Get to Know the Turkey Species You Don't Eat
Let’s talk turkey. Not the one that’ll be on your plate on Thursday—the other turkey. There are only two living species of turkey: Meleagris gallopavo, or the wild turkey, which is the one we domesticated and eat with stuffing, and the one which most Americans are familiar with. And then there’s Meleagris ocellata, or the ocellated turkey, which isn’t as well known.
For anyone who thinks turkeys are dull, the ocellated turkey is a vibrant counterpoint. The flashier looking of the two turkeys, it has iridescent bronze, blue, and green feathers, eye spots on the tail feathers (from which it gets its name), a powder blue head dotted with orange and red nodules, and a bright red ring around the eyes. And instead of gobbling like their cousins, ocellated turkeys have a repertoire of vocalizations that include low, nasal “puts,” whistles, beeps, “hee-haw” sounds and a mating call composed of bassy drumming sounds followed by a trill. Zoologist A. Starker Leopold described this last call as sounding like “ting-ting-ting—co-on-cot-zitl-glung," with the last note “having a bell-like quality.”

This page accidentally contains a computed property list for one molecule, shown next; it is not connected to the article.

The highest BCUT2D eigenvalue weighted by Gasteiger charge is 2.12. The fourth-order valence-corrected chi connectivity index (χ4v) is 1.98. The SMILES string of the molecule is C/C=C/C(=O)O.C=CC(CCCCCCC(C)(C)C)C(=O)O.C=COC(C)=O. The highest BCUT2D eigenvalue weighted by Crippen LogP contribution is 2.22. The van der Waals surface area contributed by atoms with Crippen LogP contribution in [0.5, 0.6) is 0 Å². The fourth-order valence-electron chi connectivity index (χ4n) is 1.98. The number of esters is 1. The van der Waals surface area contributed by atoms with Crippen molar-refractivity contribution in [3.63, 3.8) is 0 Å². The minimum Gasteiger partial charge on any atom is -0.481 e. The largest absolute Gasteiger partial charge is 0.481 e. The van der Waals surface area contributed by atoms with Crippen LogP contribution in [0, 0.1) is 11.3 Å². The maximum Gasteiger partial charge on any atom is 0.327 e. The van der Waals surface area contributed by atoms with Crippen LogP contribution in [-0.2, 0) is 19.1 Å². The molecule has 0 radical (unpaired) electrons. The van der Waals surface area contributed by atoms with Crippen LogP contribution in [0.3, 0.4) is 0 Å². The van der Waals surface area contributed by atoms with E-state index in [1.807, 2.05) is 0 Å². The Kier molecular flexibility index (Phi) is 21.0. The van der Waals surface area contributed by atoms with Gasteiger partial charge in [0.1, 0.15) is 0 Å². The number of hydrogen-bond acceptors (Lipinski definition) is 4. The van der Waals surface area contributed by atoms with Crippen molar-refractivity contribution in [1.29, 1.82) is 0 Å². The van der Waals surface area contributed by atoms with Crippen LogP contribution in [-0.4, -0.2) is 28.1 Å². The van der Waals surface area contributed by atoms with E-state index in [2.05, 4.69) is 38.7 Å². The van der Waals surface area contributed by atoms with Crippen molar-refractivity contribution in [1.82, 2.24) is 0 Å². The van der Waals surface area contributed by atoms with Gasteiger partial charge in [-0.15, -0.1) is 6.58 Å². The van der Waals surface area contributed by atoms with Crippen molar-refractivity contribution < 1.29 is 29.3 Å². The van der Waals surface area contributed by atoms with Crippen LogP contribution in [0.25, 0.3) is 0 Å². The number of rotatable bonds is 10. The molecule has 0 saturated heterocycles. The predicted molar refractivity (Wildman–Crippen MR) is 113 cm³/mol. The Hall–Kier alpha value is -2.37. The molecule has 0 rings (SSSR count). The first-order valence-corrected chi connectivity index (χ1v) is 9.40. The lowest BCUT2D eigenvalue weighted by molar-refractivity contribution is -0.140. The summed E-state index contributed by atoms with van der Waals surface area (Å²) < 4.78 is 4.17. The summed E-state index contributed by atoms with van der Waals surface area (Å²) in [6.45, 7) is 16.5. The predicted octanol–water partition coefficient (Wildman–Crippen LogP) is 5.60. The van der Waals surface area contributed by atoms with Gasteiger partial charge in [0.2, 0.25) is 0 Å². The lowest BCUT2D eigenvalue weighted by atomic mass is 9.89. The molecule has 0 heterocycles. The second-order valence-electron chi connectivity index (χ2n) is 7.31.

While the wild turkey is usually considered one of the great conservation success stories, the ocellated turkey is faring less well. After unregulated hunting and habitat destruction dwindled the wild turkey’s numbers to approximately 30,000 birds in the early 20th century, conservation groups and government agencies worked for decades to restore populations. Today 7,000,000 wild turkeys roam North America and have even expanded into states that didn’t have them before. The ocellated turkey, which only lives on some 50,000 square miles of Mexico’s Yucatán Peninsula, northern Guatemala and western Belize, faces the same threats that plagued its cousin—poaching, unregulated hunting and loss of habitat to timber operations, agriculture, and land development—but protecting it is harder because so little is known about the species. Population levels are hard to gauge because much of the turkey’s territory is hard to access, and behavioral studies have usually been done in reserves and protected areas where the birds are used to humans and might not act the same way as truly wild ones.
While more research is needed to figure out the best conservation strategies, reserves may be the biggest help to ocellated turkeys for now, even if the birds there are semi-tame. The turkeys are common in Guatemala’s Tikal National Park, the site of Mayan ruins. The droves of tourists that visit the park and the guards stationed there to prevent looting both help to keep poachers away and give the turkeys a safe place to live, breed and go “ting-ting-ting—co-on-cot-zitl-glung.”